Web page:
Tuesday, November 27, 2012

Screwpop Review

Before I begin today's regularly scheduled blog post, I must make an announcement. I am hereby declaring a regular schedule for my blog posts. From this day forward, I will be posting a blog every other Tuesday. I am committing to this publicly, in hopes that the risk of public embarrassment and shame will prevent me from reneging on this commitment. Wish me luck.

And now for something disappointing.

One of the things I have always wanted to carry with me is a Phillips screwdriver. Most pocket knives have good flat blade screwdrivers, but I find myself needing a Phillips version rather often.

I was rather excited to find this at thinkgeek.com:

It is called a Screwpop. It has several features that made me think it would be a perfect addition to my key chain.

  • It has a full-sized #2 Phillips screwdriver bit! If you pull it out and flip it over, there is a flat blade on the other side. 
  • It has a bottle opener!
Sadly, I cannot recommend this little guy. There are several drawbacks that I feel overwhelm the positive features of this tool. 

Complaint #1:  The bottle opener works poorly. It is even worse if there is a key ring going through the end of it. The opening on the Screwpop is not the right shape to easily fit over the edge of a bottle cap. I found that it took me several tries to open a bottle. This is disappointing, especially after being spoiled by another bottle opener that is such a joy to use, although it is not quite portable.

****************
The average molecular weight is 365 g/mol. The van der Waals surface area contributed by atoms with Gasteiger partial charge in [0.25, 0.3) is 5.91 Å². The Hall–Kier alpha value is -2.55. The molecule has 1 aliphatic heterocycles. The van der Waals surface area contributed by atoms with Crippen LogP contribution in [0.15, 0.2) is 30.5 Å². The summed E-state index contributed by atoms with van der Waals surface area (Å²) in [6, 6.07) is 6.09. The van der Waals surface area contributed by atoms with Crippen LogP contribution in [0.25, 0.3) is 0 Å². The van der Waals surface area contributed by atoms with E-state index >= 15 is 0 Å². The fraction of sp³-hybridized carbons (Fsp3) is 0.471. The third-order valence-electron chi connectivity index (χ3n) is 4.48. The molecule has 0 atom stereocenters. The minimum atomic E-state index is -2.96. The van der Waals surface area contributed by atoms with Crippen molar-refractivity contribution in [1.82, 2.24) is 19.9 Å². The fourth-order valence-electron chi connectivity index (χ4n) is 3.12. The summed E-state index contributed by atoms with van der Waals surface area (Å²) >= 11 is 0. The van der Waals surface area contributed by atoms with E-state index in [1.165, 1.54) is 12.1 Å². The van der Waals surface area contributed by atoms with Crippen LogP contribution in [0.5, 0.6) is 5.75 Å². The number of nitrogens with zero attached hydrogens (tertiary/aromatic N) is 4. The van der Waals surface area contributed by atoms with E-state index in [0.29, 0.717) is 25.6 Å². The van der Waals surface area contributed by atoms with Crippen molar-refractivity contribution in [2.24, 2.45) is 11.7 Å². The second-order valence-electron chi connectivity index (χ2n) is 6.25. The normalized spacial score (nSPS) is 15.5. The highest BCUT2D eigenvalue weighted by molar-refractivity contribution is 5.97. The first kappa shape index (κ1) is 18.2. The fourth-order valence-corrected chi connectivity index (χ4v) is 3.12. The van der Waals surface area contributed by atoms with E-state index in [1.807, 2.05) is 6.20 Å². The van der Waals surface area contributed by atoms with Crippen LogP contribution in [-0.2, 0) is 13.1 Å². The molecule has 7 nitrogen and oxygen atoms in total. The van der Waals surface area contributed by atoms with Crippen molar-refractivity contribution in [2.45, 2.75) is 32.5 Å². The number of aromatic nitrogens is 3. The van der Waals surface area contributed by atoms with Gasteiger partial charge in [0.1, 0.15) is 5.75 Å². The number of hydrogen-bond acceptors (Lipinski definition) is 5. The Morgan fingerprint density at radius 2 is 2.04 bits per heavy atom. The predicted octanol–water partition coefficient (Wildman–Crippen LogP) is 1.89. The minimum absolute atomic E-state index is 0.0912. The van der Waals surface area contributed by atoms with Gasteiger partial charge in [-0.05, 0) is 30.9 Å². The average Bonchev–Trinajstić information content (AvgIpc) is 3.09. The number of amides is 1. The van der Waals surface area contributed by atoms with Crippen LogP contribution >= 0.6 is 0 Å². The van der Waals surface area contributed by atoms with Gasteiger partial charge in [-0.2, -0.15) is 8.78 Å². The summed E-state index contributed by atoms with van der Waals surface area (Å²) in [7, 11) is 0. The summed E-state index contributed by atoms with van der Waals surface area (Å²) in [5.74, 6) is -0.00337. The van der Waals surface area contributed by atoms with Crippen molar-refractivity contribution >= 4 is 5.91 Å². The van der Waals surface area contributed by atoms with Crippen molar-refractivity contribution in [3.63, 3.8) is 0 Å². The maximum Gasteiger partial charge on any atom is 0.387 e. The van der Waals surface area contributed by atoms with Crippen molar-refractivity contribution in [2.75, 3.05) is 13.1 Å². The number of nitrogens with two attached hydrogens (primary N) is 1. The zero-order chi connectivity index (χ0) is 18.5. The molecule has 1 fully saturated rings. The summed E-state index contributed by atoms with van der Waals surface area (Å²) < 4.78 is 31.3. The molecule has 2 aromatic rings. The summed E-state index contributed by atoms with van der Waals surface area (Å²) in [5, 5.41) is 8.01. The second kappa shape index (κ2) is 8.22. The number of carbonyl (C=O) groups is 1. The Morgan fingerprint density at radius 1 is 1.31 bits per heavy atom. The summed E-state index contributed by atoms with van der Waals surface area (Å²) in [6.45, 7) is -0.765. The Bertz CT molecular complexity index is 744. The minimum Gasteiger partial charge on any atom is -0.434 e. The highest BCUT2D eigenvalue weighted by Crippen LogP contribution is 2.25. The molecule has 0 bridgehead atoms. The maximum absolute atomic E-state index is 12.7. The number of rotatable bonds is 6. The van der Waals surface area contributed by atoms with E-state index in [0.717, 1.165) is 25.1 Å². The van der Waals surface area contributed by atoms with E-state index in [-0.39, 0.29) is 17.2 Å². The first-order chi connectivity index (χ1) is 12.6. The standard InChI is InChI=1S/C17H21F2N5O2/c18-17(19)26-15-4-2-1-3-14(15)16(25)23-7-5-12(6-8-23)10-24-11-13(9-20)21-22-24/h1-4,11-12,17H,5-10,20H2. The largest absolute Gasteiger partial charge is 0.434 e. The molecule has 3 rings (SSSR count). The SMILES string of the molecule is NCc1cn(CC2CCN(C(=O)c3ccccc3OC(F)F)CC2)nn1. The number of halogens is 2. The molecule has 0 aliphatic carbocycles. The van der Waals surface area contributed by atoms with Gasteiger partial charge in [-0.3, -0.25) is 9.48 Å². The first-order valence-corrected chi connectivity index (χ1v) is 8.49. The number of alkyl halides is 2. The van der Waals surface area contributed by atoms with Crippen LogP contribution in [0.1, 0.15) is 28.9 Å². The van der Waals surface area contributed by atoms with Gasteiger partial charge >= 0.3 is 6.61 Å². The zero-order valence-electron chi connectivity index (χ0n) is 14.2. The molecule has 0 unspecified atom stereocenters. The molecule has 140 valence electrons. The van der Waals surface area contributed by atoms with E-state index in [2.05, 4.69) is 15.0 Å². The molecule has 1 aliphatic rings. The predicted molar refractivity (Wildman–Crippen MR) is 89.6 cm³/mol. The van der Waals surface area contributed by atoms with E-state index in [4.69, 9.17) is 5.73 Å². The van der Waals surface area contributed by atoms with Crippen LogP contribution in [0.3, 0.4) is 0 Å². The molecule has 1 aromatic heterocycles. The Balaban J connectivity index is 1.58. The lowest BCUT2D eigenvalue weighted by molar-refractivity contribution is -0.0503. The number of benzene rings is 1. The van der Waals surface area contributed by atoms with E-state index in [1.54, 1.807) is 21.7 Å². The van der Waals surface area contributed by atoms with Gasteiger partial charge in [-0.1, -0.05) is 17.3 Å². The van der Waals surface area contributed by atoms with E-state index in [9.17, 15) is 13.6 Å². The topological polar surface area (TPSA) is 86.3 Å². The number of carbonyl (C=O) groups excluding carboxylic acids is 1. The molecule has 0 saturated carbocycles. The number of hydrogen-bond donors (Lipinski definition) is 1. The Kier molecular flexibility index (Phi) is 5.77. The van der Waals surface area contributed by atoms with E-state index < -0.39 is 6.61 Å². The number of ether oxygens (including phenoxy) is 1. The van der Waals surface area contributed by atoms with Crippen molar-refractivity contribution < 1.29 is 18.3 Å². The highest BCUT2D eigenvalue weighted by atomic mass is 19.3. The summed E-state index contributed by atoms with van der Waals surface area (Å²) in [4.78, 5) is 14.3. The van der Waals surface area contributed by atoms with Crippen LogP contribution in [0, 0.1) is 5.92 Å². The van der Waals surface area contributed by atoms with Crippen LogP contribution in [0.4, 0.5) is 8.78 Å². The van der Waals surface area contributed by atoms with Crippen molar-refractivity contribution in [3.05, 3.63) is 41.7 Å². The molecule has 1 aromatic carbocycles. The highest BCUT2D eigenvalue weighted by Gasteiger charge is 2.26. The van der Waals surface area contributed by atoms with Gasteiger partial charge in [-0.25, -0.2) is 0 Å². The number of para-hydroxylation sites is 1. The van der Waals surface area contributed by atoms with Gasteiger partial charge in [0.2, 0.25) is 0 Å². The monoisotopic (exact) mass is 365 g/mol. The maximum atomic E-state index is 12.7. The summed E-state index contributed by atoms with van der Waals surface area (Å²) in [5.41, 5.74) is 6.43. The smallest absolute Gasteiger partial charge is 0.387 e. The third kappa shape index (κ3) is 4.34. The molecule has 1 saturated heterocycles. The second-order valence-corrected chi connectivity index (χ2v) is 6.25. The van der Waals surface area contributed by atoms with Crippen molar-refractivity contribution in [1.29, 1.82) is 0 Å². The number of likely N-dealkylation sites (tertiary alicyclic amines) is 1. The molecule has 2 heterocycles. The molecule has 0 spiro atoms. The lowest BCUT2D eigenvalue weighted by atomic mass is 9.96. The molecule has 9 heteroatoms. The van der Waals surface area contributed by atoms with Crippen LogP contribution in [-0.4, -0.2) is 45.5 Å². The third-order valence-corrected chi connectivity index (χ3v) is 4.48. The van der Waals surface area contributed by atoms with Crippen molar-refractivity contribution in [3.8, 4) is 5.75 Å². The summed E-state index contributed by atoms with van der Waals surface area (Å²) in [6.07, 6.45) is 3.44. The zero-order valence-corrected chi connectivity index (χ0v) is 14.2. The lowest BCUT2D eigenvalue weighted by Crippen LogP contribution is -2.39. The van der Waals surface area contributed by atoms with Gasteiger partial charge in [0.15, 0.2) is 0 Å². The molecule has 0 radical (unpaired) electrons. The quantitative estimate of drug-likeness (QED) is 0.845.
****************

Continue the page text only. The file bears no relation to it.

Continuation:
Complaint #2:  It is bulky. It takes up an excessive amount of space. I don't like carrying bulky items in my pockets. This is why I minimize the number of keys I carry. It is not worth dragging something around with me unless it functions especially well. 

Complaint #3:  The fit and finish was not as good as I would have expected. There were bits of the flash left at the seams from when the handle was cast. Not excessive, and nothing that a quick moment with a file couldn't fix, but still disappointing. 

Potential complaint #4:  It never happened to me while I carried it, but there is the potential to lose the screwdriver bit. It could fall out and be lost forever. The bit has spring-loaded detent to hold it in place, which makes it difficult to replace. A plain bit would just fall out. 

The one positive, was that the Phillips bit worked very well. However, I am convinced there must be a better option. It also makes me glad that thinkgeek.com is no longer selling this item. I do not know if it was because it didn't meet their normal standards, but I hope that is the reason. I like that site, and it made me sad that they carried something that didn't live up to its potential. 

Tuesday, November 20, 2012

Radio Update

In December of last year, I wrote about my new radio. There was a minor, purely cosmetic issue with the display when listening to podcasts. I had promised to provide updates as I learned more. Better late than never...

The radio was purchased through Crutchfield. A site which has good name recognition, prides itself on customer support, and has slightly higher prices than can be found elsewhere.

I posted on their support forum, so that there would be a record if other people had the same problem. They were quick to reply, but the replies were not that helpful.

If I had been willing to return the radio over such a minor issue, I am sure they would have paid more attention to coming up with a solution. However, to me it wasn't worth the shipping costs, hassle, and time without a working radio to send it back. Especially if they didn't have a fix for the problem.